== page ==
Provost Scott Coltrane says university plans to provide attorneys to those confronted by immigration officials
University of Oregon Provost Scott Coltrane said the university plans to provide attorneys for any student, staff or faculty approached by immigration officials, due to U.S. President Donald Trump’s recent executive order to ban immigration from seven Muslim-majority countries.
Coltrane made his statement during a Jan. 30 townhall discussion in the EMU, where students asked questions to administrators, specializing in international immigration, on what effect Trump’s travel ban, or promises to repeal DACA, would have. He spoke, from the audience, after a UO Portland campus student asked if the university would provide any services for those confronted by an immigration officer.
“If you are confronted, or if faculty members or staff are confronted, by immigration officials, we want you to go to our general counsel and we can help protect you.” he said. “We will be working on the details, in terms of providing attorneys for students, staff and faculty.” Coltrane did not specify when such details would be released, other than “in the next couple of days.”
Kevin Reed, the University attorney who heads UO’s General Counsel, said he has been answering questions from campus community members on their constitutional rights. He requested that students, faculty, or staff, if confronted by immigration enforcement, should notify his department.
“It is absolutely my office’s commitment, with the support of President Schill, that we would work aggressively with all legal means available to us to defend the constitution and defend our people,” he said.
Roughly 180 students, faculty and staff came to the question-and-answer discussion. Panelists included four UO administrators: Rosa Chavez, the assistant director of the Center for Multicultural Academic Excellence, Jennifer Doreen, an international employment specialist, Abe Schafermeyer, the director of international student & scholar services and Betsy Boyd, the associate vice president for federal affairs.
On the same day as the event, President Schill announced, in an email to campus, that the administration has begun “the process” of creating an administrative position to be a resource for undocumented students. Chavez spoke about other services she feels undocumented immigrants need on the campus: a space for students to meet with each other; counseling services specifically for undocumented students; increased financial aid to students, including book loans; vetting new scholarships that only offers aid to legal permanent residents or citizens; and adding a page to the UO website dedicated to undocumented immigrants, with information on sanctuary campus and tuition equity. The CMAE director also said that her department wants to offer “ally training” for all faculty and staff.
The administrators spoke alongside Maria Blanco, a staff member from the UC Davis School of Law. Blanco leads a program providing legal services to undocumented students and their families at all University of California universities. Blanco’s department has spent months working on DACA renewals and U visas.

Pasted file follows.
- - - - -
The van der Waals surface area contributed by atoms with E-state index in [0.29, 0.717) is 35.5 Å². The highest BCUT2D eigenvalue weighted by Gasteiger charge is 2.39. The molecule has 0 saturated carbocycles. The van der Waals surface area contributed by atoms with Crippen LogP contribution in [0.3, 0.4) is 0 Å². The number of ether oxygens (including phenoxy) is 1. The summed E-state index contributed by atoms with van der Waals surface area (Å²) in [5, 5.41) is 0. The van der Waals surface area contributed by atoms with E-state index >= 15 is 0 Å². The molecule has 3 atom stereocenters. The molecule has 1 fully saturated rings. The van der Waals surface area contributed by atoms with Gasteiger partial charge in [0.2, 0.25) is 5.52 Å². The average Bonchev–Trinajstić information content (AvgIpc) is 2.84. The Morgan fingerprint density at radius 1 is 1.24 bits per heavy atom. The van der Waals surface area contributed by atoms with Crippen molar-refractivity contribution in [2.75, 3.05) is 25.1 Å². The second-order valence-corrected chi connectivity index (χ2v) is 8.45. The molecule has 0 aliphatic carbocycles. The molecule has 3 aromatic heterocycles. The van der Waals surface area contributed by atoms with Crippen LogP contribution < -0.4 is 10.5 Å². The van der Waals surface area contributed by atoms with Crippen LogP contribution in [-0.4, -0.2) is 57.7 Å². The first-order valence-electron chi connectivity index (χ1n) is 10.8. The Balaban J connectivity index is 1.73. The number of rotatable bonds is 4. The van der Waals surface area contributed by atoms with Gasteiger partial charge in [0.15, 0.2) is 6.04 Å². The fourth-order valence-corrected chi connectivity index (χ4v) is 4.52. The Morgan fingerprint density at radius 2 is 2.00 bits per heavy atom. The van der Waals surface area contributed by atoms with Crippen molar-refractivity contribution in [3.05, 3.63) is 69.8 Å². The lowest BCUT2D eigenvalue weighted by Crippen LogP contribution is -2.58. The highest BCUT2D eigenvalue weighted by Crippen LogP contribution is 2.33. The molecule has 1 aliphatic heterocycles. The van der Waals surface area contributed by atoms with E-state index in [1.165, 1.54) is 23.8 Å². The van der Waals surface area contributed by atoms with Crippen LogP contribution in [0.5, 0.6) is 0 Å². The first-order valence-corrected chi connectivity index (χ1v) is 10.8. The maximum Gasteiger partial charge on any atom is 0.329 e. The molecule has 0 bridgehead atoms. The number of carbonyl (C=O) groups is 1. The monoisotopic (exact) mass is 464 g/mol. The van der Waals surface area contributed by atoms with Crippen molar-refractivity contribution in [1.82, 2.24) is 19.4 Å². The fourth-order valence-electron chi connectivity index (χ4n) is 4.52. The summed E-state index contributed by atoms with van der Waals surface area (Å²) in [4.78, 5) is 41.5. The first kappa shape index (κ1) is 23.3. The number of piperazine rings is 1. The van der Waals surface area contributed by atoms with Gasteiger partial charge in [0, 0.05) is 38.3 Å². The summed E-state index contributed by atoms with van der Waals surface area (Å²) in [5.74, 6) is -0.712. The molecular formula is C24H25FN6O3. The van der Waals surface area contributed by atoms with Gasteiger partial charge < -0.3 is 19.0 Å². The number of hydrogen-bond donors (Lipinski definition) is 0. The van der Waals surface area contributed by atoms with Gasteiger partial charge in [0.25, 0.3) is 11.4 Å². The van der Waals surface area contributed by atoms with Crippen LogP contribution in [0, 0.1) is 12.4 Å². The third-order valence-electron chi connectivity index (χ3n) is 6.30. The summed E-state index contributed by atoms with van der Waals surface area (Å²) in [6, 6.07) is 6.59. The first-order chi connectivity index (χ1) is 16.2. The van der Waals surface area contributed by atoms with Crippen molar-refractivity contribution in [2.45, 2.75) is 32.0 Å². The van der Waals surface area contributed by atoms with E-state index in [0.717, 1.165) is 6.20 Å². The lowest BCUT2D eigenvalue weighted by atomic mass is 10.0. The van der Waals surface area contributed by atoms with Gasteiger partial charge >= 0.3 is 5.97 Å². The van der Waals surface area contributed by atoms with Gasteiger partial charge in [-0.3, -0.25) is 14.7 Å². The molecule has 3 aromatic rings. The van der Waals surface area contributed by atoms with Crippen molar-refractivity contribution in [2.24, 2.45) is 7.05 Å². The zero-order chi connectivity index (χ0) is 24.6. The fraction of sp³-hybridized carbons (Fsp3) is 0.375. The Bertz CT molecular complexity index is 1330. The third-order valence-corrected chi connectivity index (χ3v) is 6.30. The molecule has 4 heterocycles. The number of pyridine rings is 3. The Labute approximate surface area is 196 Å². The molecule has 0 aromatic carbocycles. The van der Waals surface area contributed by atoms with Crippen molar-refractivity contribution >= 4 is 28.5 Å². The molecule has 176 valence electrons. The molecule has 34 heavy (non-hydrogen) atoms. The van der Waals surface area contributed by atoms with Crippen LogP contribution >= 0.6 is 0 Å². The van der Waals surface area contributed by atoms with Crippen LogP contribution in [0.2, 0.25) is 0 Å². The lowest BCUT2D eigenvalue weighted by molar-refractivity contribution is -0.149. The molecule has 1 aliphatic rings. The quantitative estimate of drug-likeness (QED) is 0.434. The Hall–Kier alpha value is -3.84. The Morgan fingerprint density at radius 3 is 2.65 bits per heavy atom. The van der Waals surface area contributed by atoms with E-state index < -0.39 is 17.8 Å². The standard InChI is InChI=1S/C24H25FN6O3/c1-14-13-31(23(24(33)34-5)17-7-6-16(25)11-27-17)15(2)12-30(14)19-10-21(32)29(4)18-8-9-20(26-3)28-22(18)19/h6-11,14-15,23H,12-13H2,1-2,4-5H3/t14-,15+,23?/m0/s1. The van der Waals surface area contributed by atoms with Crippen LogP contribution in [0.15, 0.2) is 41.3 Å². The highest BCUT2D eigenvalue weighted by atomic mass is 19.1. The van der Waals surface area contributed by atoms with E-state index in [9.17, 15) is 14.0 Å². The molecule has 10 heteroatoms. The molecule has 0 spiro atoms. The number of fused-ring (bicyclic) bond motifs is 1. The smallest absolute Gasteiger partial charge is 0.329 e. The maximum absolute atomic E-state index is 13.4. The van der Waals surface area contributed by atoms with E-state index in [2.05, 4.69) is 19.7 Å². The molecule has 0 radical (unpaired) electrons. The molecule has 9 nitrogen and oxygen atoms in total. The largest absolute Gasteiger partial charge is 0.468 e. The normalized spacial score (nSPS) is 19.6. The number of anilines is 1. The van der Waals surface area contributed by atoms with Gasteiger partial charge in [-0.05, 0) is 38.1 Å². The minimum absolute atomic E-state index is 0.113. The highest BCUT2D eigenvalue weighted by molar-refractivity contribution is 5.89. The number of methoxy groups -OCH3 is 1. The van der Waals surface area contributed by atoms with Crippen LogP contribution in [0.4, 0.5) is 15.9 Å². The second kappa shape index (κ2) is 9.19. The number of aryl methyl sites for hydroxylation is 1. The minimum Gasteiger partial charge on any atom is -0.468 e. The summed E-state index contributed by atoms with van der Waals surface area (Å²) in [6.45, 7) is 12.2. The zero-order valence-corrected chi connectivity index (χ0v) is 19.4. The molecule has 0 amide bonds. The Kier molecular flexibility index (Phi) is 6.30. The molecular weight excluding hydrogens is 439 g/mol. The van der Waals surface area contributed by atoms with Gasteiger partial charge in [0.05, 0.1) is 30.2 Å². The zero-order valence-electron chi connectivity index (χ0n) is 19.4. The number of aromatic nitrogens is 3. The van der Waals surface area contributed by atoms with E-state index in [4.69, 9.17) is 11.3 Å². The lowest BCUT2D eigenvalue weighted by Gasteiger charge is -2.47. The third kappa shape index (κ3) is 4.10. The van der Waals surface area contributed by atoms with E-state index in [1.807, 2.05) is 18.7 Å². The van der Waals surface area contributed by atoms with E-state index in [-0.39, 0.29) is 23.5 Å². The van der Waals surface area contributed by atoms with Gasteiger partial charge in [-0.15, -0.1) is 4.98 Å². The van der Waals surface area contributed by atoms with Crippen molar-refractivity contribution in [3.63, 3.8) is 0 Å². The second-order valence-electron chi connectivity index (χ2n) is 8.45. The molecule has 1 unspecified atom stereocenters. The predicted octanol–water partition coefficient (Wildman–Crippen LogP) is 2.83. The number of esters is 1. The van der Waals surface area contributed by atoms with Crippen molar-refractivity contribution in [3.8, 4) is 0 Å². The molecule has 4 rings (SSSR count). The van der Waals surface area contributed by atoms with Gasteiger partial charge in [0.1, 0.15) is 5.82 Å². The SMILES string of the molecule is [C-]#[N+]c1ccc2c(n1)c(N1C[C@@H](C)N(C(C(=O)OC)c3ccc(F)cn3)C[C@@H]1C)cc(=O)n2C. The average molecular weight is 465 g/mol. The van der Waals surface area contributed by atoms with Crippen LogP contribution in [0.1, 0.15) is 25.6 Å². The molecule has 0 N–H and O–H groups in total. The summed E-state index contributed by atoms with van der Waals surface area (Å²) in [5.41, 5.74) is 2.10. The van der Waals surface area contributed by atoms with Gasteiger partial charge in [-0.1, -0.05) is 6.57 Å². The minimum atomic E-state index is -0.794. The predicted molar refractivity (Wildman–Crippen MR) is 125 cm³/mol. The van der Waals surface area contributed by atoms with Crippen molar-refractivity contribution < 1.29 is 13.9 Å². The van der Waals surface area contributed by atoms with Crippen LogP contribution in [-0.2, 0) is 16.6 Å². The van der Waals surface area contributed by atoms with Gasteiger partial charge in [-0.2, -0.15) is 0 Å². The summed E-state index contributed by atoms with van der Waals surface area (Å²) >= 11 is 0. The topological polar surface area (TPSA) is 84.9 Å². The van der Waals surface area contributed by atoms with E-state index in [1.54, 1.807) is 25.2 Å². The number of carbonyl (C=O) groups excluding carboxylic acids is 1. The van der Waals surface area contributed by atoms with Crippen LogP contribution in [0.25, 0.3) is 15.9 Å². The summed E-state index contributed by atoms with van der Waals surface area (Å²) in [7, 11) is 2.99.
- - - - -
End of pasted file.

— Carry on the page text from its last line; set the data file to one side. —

“In the fight to preserve DACA, I want educational institutions to be hand-in-hand, arm-and-arm, with the immigrant rights community,” Blanco said. “It is also an education issue.”
In Nov. 16, students and faculty separately made demands to the administration, mostly focused on protecting undocumented UO students. However, students made additional demands for the UO to increase acceptance of Muslim international students and refugees. The demands were a part of the national sanctuary campus protest movement, which called for universities to declare their institutions “sanctuaries.”
During the town hall, a student asked why UO President Schill, despite vowing to protect students from immigration enforcement, declined to officially declare the UO a “sanctuary campus.”
“It’s a good way of communicating what we want, what our values are, what we are trying to achieve,” said Betsy Boyd, the UO lobbyist from federal affairs, “it’s not as good a way from a public policy standpoint of communicating ways to protect people because it is less clear what that in fact means when it refers to a piece of legislation.”
According to panelist Abe Schafermeyer, there are 40 students at the UO affected by Trump’s executive order to ban citizens and refugees entering the United States from seven Muslim-majority countries.
For Ahmed Sarkez, a UO junior who attended the event, the ban impacts him as a Libyan international student. If Sarkez needs to return home, he won’t be able to come back to the United States. Sarkez asked the panelists if, in the case that this happens, he would be able to finish his UO degree online. Schafermeyer responded that the option doesn’t exist yet, but he is encouraging affected students to meet with him and make such suggestions.
“The only thing that I would be able to do now is just wait and seek more advice, whether I should make the decision of going back or not to visit or whether different purposes might occur in my situation,” Sarkez said.
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